Nuestro Encuentro Franciscano fue un gran exito. Lee un cuento sobre el Encuentro: http://www.hnp.org/publications/hnp_today_view.cfm?iid=213&aid=4334
El 24 de Octubre es la fecha y la Iglesia de San Camilo es el lugar. Empieza a las 9. Por mas información o para registrarse envía un mensaje á firstname.lastname@example.org or llama a Ana Schmitt 302-584-0733. ¡Reúnase con nosotros!
Por mas información en inglés marca aqui (For more information in English click the link below): http://www.hnp.org/publications/hnp_today_view.cfm?iid=134&aid=2784
20 de Octubre, 2012 – La Iglesia de San Camillo, Silver Spring, MD.
¡Haga planes para assistir!
Check Out the December 22, 2010 Holy Name Province newsletter for a report on Our Lady of Guadalupe celebrations around the province:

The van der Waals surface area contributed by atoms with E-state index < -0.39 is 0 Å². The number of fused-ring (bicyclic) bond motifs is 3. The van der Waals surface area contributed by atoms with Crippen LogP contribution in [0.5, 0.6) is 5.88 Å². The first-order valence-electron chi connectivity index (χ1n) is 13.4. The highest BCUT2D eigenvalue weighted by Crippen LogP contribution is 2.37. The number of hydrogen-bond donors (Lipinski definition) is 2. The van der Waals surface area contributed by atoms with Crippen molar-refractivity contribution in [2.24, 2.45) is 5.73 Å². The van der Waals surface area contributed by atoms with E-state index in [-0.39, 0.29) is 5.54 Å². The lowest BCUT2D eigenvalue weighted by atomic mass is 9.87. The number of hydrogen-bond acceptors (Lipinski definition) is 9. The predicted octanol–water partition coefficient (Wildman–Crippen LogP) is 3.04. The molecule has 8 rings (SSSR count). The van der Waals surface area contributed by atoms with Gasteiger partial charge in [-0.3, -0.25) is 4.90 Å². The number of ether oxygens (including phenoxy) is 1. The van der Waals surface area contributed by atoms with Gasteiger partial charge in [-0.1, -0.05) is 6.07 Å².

As Francis, whose feast is celebrated around the world on Oct. 4, entered a new world embracing brother leper, Daniel McLellan, OFM, reflects on entering a world that is new to him: embracing brother immigrant. He was asked by the Hispanic Ministry Committee to reflect on entering the new world of this ministry. The theme is significant as friars, who are preparing for their 2011 Chapter, reflect on Holy Name Province’s strategic plan and vision statement. Ministry to immigrants is one of the key themes of the HNP Vision Statement: “Focus on peacemaking, evangelization of young adults, and serving the alienated, the immigrant and the poor, while maintaining our diversity of ministries.”